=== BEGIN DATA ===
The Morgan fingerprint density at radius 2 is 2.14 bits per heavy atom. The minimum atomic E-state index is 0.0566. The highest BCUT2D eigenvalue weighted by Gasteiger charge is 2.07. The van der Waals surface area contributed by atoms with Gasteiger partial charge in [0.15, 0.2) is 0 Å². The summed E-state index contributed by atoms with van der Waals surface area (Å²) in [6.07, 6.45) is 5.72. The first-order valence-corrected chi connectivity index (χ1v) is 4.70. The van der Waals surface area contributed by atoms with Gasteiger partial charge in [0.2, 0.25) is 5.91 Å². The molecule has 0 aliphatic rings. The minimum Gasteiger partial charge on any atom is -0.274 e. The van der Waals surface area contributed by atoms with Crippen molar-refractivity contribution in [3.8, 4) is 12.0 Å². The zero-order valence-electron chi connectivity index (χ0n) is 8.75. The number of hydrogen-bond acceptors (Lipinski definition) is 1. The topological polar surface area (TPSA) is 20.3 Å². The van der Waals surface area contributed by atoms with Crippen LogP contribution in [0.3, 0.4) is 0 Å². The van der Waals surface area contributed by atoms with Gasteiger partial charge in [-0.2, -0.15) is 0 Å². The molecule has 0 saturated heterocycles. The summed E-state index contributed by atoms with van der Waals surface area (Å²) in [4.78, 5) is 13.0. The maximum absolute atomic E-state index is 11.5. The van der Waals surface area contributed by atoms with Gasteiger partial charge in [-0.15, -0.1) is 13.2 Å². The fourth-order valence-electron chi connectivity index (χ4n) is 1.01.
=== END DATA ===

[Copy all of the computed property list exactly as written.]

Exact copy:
The Morgan fingerprint density at radius 2 is 2.14 bits per heavy atom. The minimum atomic E-state index is 0.0566. The highest BCUT2D eigenvalue weighted by Gasteiger charge is 2.07. The van der Waals surface area contributed by atoms with Gasteiger partial charge in [0.15, 0.2) is 0 Å². The summed E-state index contributed by atoms with van der Waals surface area (Å²) in [6.07, 6.45) is 5.72. The first-order valence-corrected chi connectivity index (χ1v) is 4.70. The van der Waals surface area contributed by atoms with Gasteiger partial charge in [0.2, 0.25) is 5.91 Å². The molecule has 0 aliphatic rings. The minimum Gasteiger partial charge on any atom is -0.274 e. The van der Waals surface area contributed by atoms with Crippen molar-refractivity contribution in [3.8, 4) is 12.0 Å². The zero-order valence-electron chi connectivity index (χ0n) is 8.75. The number of hydrogen-bond acceptors (Lipinski definition) is 1. The topological polar surface area (TPSA) is 20.3 Å². The van der Waals surface area contributed by atoms with Crippen LogP contribution in [0.3, 0.4) is 0 Å². The van der Waals surface area contributed by atoms with Gasteiger partial charge in [-0.2, -0.15) is 0 Å². The molecule has 0 saturated heterocycles. The summed E-state index contributed by atoms with van der Waals surface area (Å²) in [4.78, 5) is 13.0. The maximum absolute atomic E-state index is 11.5. The van der Waals surface area contributed by atoms with Gasteiger partial charge in [-0.15, -0.1) is 13.2 Å². The fourth-order valence-electron chi connectivity index (χ4n) is 1.01.